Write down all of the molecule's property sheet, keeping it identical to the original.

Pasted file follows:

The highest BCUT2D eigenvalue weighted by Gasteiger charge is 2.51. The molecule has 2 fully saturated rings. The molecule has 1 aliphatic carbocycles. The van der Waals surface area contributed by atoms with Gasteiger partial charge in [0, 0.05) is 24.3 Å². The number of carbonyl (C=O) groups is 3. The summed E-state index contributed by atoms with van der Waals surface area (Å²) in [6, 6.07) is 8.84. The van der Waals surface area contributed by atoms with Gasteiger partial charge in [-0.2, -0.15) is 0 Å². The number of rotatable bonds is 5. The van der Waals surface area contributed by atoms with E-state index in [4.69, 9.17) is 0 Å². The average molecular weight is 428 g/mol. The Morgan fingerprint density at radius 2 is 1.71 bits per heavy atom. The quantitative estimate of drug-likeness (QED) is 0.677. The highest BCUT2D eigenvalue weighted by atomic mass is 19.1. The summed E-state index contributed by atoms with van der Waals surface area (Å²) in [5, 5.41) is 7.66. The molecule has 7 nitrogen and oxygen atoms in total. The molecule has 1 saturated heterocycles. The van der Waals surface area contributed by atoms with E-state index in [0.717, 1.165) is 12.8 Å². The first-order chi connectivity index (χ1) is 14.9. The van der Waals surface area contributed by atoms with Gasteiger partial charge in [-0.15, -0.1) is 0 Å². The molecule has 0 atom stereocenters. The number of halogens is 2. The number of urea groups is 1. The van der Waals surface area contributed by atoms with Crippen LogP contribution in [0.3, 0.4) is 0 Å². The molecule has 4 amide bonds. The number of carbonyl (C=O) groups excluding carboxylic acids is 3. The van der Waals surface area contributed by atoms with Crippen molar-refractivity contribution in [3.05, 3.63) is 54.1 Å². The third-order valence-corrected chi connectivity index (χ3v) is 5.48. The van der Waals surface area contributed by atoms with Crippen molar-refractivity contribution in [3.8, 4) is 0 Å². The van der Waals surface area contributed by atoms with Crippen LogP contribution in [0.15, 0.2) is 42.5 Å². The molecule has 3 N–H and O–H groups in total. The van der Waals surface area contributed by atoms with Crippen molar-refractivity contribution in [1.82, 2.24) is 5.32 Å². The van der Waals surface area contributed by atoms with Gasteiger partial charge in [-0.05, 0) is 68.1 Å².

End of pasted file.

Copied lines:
The highest BCUT2D eigenvalue weighted by Gasteiger charge is 2.51. The molecule has 2 fully saturated rings. The molecule has 1 aliphatic carbocycles. The van der Waals surface area contributed by atoms with Gasteiger partial charge in [0, 0.05) is 24.3 Å². The number of carbonyl (C=O) groups is 3. The summed E-state index contributed by atoms with van der Waals surface area (Å²) in [6, 6.07) is 8.84. The van der Waals surface area contributed by atoms with Gasteiger partial charge in [-0.2, -0.15) is 0 Å². The number of rotatable bonds is 5. The van der Waals surface area contributed by atoms with E-state index in [4.69, 9.17) is 0 Å². The average molecular weight is 428 g/mol. The Morgan fingerprint density at radius 2 is 1.71 bits per heavy atom. The quantitative estimate of drug-likeness (QED) is 0.677. The highest BCUT2D eigenvalue weighted by atomic mass is 19.1. The summed E-state index contributed by atoms with van der Waals surface area (Å²) in [5, 5.41) is 7.66. The molecule has 7 nitrogen and oxygen atoms in total. The molecule has 1 saturated heterocycles. The van der Waals surface area contributed by atoms with E-state index in [0.717, 1.165) is 12.8 Å². The first-order chi connectivity index (χ1) is 14.9. The van der Waals surface area contributed by atoms with Gasteiger partial charge in [-0.15, -0.1) is 0 Å². The molecule has 0 atom stereocenters. The number of halogens is 2. The number of urea groups is 1. The van der Waals surface area contributed by atoms with Crippen LogP contribution in [0.3, 0.4) is 0 Å². The molecule has 4 amide bonds. The number of carbonyl (C=O) groups excluding carboxylic acids is 3. The van der Waals surface area contributed by atoms with Crippen molar-refractivity contribution in [3.05, 3.63) is 54.1 Å². The third-order valence-corrected chi connectivity index (χ3v) is 5.48. The van der Waals surface area contributed by atoms with Crippen molar-refractivity contribution in [3.8, 4) is 0 Å². The van der Waals surface area contributed by atoms with Crippen LogP contribution in [0.15, 0.2) is 42.5 Å². The molecule has 3 N–H and O–H groups in total. The van der Waals surface area contributed by atoms with Crippen molar-refractivity contribution in [1.82, 2.24) is 5.32 Å². The van der Waals surface area contributed by atoms with Gasteiger partial charge in [-0.05, 0) is 68.1 Å².